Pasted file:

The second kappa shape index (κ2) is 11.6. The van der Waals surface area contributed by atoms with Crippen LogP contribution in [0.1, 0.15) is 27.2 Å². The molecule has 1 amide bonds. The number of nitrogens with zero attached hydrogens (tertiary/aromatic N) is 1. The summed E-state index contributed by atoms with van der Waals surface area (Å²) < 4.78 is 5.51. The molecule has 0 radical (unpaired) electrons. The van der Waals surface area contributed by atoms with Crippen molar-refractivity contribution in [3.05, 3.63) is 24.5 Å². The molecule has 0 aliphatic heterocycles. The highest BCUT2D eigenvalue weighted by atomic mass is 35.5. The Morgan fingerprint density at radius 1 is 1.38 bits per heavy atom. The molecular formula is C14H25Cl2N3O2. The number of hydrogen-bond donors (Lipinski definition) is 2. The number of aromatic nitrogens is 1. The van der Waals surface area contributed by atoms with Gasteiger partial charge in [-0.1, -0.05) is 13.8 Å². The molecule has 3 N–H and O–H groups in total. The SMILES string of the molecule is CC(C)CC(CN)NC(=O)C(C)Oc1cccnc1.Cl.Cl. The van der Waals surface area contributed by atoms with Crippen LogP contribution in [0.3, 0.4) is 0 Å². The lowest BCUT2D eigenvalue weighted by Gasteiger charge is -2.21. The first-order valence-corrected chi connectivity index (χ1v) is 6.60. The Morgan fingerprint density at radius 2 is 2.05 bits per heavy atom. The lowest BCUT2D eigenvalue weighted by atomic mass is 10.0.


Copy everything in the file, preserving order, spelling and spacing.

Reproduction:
The second kappa shape index (κ2) is 11.6. The van der Waals surface area contributed by atoms with Crippen LogP contribution in [0.1, 0.15) is 27.2 Å². The molecule has 1 amide bonds. The number of nitrogens with zero attached hydrogens (tertiary/aromatic N) is 1. The summed E-state index contributed by atoms with van der Waals surface area (Å²) < 4.78 is 5.51. The molecule has 0 radical (unpaired) electrons. The van der Waals surface area contributed by atoms with Crippen molar-refractivity contribution in [3.05, 3.63) is 24.5 Å². The molecule has 0 aliphatic heterocycles. The highest BCUT2D eigenvalue weighted by atomic mass is 35.5. The Morgan fingerprint density at radius 1 is 1.38 bits per heavy atom. The molecular formula is C14H25Cl2N3O2. The number of hydrogen-bond donors (Lipinski definition) is 2. The number of aromatic nitrogens is 1. The van der Waals surface area contributed by atoms with Gasteiger partial charge in [-0.1, -0.05) is 13.8 Å². The molecule has 3 N–H and O–H groups in total. The SMILES string of the molecule is CC(C)CC(CN)NC(=O)C(C)Oc1cccnc1.Cl.Cl. The van der Waals surface area contributed by atoms with Crippen LogP contribution in [0.3, 0.4) is 0 Å². The lowest BCUT2D eigenvalue weighted by Gasteiger charge is -2.21. The first-order valence-corrected chi connectivity index (χ1v) is 6.60. The Morgan fingerprint density at radius 2 is 2.05 bits per heavy atom. The lowest BCUT2D eigenvalue weighted by atomic mass is 10.0.